◆ "The Keeneland Breeders' Cup (in 2015) was a transformational moment for the Breeders' Cup. It showed that with time, effort, and commitment, something everybody said we couldn't do could be done. We're not going to need as much temporary infrastructure at Del Mar as we did at Keeneland; there will be two tent chalets instead of five. Traffic control is a big issue at both venues, and the same company that did it for Keeneland and the Torrey Pines golf tournament (in San Diego) will be in charge at Del Mar." 

◆ "When we were considering Del Mar, someone asked me whether a town that size could accommodate Breeders' Cup. I said, 'You are aware that San Diego is the sixth-largest city in the country, aren't you?' San Diego historically plays second fiddle to Los Angeles, but the people there view the city as highly superior to L.A."

◆ "Big cities such as New York and Los Angeles are tough to get your arms around and break through to the general public. I'm sure there are many people who live on the west side of L.A. who never venture to Pasadena in a given year. Both Del Mar and Keeneland are big events on the local social calendar, so you don't have to go in there and educate the media or the public about what's happening when Breeders' Cup comes. With cities such as New York and Los Angeles, it's a much more difficult process."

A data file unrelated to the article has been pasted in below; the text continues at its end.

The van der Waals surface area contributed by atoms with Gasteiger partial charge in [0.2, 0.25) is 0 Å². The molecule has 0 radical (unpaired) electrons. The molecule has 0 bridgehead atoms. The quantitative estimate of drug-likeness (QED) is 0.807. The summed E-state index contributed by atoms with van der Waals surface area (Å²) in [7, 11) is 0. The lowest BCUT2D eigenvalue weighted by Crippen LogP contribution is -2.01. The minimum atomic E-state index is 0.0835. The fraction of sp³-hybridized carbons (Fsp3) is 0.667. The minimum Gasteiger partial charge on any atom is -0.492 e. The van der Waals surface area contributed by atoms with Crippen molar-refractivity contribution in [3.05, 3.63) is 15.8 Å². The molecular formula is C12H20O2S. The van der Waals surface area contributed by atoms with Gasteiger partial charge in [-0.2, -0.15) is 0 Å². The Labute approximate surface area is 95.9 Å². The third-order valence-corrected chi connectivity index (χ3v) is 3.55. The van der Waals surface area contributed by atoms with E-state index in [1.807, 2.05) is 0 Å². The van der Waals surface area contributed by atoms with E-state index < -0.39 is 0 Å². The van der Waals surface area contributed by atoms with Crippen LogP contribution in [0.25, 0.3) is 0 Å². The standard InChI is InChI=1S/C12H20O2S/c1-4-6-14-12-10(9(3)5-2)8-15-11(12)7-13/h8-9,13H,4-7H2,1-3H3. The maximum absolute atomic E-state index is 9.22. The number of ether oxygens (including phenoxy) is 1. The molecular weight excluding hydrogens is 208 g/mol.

◆ "We've had some success building our brand outside the industry. I don't care whether you're Keene­land or Del Mar or Santa Anita, spreading your reach beyond the indoctrinated has always been hard to do. Through NBC we've tried to extend the reach of our brand. When we started with NBC in 2011, there were 25 hours of TV devoted to racing. This year there will be 85 hours of TV. For all the changes in television, it still has an incredible reach. We'll have spots on 'Sunday Night Football' that will reach 26 million people, so at least people are exposed to it. Whether they're motivated to join in remains a challenge."